Supreme Court Allows Employer to Sue Union. Is that a big deal?
On Thursday, June 1, 2023, the U.S. Supreme Court, in an 8-1 decision, held that the National Labor Relations Act does not prevent an employer from suing a labor union in state court for alleged intentional destruction of property during a strike. In Glacier Northwest, Inc. v. International Brotherhood. of Teamsters Local Union No. 174, the company filed a lawsuit in state court in Washington alleging that the union coordinated with truck drivers to time their strike so mixed concrete would harden and potentially damage the company’s trucks. The Washington Supreme Court held that the National Labor Relations Act preempted state law and blocked the lawsuit from proceeding. The U.S. Supreme Court reversed.
The majority, in an opinion authored by Justice Amy Coney Barrett, focused on the union’s duty to take precautions to protect against damage to Glacier’s property. “The National Labor Relations Board has long taken the position . . . that the [National Labor Relations Act] does not shield strikers who fail to take ‘reasonable precautions’ to protect their employer’s property” at the beginning of a strike. The Company alleged that the union did not take reasonable precautions to mitigate foreseeable danger to company property, and that it executed the strike in a manner designed to destroy the concrete and damage the trucks. Justice Barret wrote that “[s]Such conduct is not ‘arguably protected’ by the NLRA; on the contrary, it goes well beyond the NLRA’s protections.”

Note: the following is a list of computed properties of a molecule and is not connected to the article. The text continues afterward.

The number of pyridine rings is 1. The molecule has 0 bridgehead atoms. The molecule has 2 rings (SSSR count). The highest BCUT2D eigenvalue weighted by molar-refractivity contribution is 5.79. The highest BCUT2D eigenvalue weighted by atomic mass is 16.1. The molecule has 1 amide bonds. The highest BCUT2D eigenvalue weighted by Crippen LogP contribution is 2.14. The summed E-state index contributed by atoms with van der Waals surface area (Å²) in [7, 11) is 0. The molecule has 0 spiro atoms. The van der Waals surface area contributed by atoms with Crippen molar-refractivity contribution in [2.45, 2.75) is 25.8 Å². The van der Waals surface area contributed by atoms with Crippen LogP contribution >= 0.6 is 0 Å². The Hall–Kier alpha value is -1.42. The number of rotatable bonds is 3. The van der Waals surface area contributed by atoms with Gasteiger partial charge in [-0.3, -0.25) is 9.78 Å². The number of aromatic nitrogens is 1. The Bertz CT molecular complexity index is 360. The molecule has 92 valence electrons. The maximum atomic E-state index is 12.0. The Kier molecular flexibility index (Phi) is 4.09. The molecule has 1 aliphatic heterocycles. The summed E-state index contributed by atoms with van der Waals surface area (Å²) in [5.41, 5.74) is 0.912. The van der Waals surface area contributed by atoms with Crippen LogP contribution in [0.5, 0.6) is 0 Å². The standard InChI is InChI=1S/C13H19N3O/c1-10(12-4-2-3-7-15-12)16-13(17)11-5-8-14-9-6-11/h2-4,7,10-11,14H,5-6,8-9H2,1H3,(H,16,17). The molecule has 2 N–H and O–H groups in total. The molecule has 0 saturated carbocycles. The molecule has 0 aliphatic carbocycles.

The Supreme Court’s decision, however, might be more notable for what it did not do. Many observers believed that the Court, now with a solid conservative majority, might use this case to overhaul or abandon the concept of federal preemption, which dates back to the 1959 Supreme Court decision in San Diego Building Trades Council v. Garmon. So-called “Garmon preemption” preempts state and local efforts to regulate conduct when that conduct is arguably protected or prohibited by the National Labor Relations Act. The Supreme Court’s decision on Thursday leaves that doctrine intact. At least for now, Justices Thomas and Gorsuch drafted a concurring opinion to state that they are willing to reconsider Garmon’s broad preemption doctrine.